What Is Indian Media’s Focus On Pak’s Multiple Failures Hiding?Apr 14, 2023 | Shalini Rai
Distraction has been the favourite tool of rulers. History is replete with instances when those in power have sought to distract masses from the pressing issues of everyday living and get their attention focused on something that seems critical but in reality is not.
In India today, this is exemplified by the hour-long ‘specials’ on the dire economic condition of Pakistan, our bellicose neighbour and the ‘failed state’ that it has become. Browse through any major news channel and you will find the anchor speaking of the ills that have befallen Pakistan — including civil war — in an almost jubilant tone.
‘Kangali ki kagar pe Pakistan!’ (Pakistan is on the verge of bankruptcy!), ‘Pakistan ka haal behaal…’ (Pakistan is in a shambles) and so on. Why is this deemed newsworthy and so much editorial energy being spent on it? Could it be that the intention is to divert the common person’s attention away from the exorbitant increase in the cost of living in India, mimicking the cost of living crisis in the United Kingdom?
The prime-time anchors expound on Pakistan’s failed economy and speak at length on what a disappointment it has generally turned out to be. Yet, it is a sad truth that ‘bure din’ (bad tidings) seem to have arrived when Indians are made to feel ‘good’ about themselves by constant comparisons with Pakistan.
While India has been a democracy since its independence in 1947, Pakistan has been a military dictatorship for most of its existence. In light of this, keeping up the barrage of Pak’s failure bodes ill for India’s future.
Why are the news channels that devote so much time and attention to our neighbour’s teetering existence not making ‘specials’ on the hike in the rate of cooking gas and petrol/diesel? Where is the outrage over the increase in electricity and phone bills? Why are they not covering the acute water shortage that threatens to render a large part of our country drought-ridden? What about doing an in-depth investigation into the politics of bulldozing that is being repeated in many states of the north, including but not limited to Madhya Pradesh and Uttar Pradesh?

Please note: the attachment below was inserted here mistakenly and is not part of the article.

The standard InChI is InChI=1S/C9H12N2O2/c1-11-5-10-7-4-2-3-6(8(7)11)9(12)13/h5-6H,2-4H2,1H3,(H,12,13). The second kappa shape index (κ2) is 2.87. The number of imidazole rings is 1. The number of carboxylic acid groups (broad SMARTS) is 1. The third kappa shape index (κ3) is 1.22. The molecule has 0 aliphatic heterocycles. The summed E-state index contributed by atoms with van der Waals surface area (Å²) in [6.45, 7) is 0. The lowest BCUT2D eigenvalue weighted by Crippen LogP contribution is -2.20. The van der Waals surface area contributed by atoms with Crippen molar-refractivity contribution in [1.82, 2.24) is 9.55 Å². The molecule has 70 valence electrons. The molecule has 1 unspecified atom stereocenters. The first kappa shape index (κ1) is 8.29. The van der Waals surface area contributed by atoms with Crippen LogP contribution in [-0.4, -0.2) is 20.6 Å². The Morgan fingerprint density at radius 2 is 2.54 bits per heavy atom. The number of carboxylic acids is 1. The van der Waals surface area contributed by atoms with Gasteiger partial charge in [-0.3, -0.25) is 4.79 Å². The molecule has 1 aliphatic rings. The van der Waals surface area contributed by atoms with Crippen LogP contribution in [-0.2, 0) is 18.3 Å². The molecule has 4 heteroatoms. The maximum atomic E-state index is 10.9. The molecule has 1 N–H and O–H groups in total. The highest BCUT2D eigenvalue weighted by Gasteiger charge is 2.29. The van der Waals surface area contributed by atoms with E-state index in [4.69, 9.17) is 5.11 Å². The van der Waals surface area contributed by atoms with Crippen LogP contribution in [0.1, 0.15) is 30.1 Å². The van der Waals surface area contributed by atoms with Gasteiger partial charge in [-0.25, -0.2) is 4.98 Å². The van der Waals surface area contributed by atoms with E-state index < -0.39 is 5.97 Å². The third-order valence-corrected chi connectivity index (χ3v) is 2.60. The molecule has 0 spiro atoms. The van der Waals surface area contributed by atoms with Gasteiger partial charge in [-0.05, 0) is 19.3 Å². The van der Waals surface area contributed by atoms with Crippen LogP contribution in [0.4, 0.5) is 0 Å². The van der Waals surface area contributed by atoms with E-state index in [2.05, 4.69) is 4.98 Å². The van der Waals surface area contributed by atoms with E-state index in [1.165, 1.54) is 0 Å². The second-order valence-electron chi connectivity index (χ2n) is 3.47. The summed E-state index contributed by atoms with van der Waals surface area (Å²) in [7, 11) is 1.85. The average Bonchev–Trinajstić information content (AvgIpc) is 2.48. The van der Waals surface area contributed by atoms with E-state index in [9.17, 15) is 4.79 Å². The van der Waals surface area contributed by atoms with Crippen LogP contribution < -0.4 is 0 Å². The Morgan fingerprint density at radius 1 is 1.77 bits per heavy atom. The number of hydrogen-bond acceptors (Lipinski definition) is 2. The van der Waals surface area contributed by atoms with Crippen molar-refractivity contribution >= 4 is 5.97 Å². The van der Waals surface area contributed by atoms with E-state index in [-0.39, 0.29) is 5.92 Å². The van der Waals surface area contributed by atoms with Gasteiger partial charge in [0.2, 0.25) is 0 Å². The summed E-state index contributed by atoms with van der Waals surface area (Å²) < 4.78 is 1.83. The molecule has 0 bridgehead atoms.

If news channels can conduct blanket coverage of mafia don Atiq Ahmed, while he is taken from a jail in one state to a court several 100 kms away in another state, with media vans following the gangster’s convoy closely throughout the route, why can they not speak to the masses hit by water-scarcity, women in particular, who can be found in almost every state of India?
Is the focus on Pakistan and its many failures more important than covering the blight of the drug menace that has left an indelible mark on the state of Punjab? Where are the news stories about the ‘cancer train’ that runs across the fields once famed for the ‘Green Revolution’? What about the continuing atrocities on Dalits in India’s villages? Why is discriminatory treatment of Dalits who manage to step outside India not being given adequate space in the media?
If news channels can have dedicated programs covering all that has happened and is expected to happen in ‘saas-bahu’ sagas and even provide a detailed breakdown of important scenes and plot-twists, then surely they can earmark some screen time to the woes faced by Indian women in abusive relationships. If entire programs gloat over glamourised pre-teens and teens in the name of ‘talent-hunt’ and ‘dance’, there should be hardly any compunction in focusing attention on child abuse and incest, the ‘taboo’ topics which seem to have been left behind in this melee of readily, happily recounting Pakistan’s many failures.
The question that begs asking is ‘what are they trying to hide’? What is it that the Indian public should not become aware of? What is constantly being peddled as news and views and opinions? If without knowing the answer you still feel somewhat squeamish, then it’s a reflection of the state of the media in our country.
The fourth pillar of democracy has always shouldered the burden of speaking the truth — to those in power and to those being ‘governed’/’ruled’. It will be a sorry day if the media becomes a willing accomplice in the grand design of political parties to peddle lies as truth and half-truths as fact.